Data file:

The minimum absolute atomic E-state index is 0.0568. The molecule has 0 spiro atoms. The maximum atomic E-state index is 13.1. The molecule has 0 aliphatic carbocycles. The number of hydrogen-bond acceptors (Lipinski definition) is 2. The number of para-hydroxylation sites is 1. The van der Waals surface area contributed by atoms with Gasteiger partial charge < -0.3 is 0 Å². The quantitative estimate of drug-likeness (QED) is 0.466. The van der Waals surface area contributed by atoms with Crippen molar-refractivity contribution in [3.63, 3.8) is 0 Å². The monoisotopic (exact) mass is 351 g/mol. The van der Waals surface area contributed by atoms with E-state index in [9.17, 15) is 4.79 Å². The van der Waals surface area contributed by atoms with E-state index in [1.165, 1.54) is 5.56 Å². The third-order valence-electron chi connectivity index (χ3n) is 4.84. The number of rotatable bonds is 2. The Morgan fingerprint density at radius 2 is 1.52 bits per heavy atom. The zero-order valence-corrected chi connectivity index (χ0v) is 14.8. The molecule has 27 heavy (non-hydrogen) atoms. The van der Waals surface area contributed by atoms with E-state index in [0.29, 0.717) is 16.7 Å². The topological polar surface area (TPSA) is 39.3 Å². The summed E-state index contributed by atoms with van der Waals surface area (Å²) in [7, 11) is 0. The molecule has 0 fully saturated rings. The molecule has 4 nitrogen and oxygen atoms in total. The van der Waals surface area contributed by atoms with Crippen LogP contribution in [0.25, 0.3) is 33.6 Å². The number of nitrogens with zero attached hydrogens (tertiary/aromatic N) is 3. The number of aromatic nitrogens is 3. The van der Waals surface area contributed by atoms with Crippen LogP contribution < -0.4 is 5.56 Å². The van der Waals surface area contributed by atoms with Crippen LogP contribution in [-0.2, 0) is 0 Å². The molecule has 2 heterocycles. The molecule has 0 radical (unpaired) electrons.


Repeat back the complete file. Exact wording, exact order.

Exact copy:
The minimum absolute atomic E-state index is 0.0568. The molecule has 0 spiro atoms. The maximum atomic E-state index is 13.1. The molecule has 0 aliphatic carbocycles. The number of hydrogen-bond acceptors (Lipinski definition) is 2. The number of para-hydroxylation sites is 1. The van der Waals surface area contributed by atoms with Gasteiger partial charge < -0.3 is 0 Å². The quantitative estimate of drug-likeness (QED) is 0.466. The van der Waals surface area contributed by atoms with Crippen molar-refractivity contribution in [3.63, 3.8) is 0 Å². The monoisotopic (exact) mass is 351 g/mol. The van der Waals surface area contributed by atoms with E-state index in [9.17, 15) is 4.79 Å². The van der Waals surface area contributed by atoms with E-state index in [1.165, 1.54) is 5.56 Å². The third-order valence-electron chi connectivity index (χ3n) is 4.84. The number of rotatable bonds is 2. The Morgan fingerprint density at radius 2 is 1.52 bits per heavy atom. The zero-order valence-corrected chi connectivity index (χ0v) is 14.8. The molecule has 27 heavy (non-hydrogen) atoms. The van der Waals surface area contributed by atoms with E-state index in [0.29, 0.717) is 16.7 Å². The topological polar surface area (TPSA) is 39.3 Å². The summed E-state index contributed by atoms with van der Waals surface area (Å²) in [7, 11) is 0. The molecule has 0 fully saturated rings. The molecule has 4 nitrogen and oxygen atoms in total. The van der Waals surface area contributed by atoms with Crippen LogP contribution in [0.25, 0.3) is 33.6 Å². The number of nitrogens with zero attached hydrogens (tertiary/aromatic N) is 3. The number of aromatic nitrogens is 3. The van der Waals surface area contributed by atoms with Crippen LogP contribution < -0.4 is 5.56 Å². The van der Waals surface area contributed by atoms with Crippen LogP contribution in [-0.2, 0) is 0 Å². The molecule has 2 heterocycles. The molecule has 0 radical (unpaired) electrons.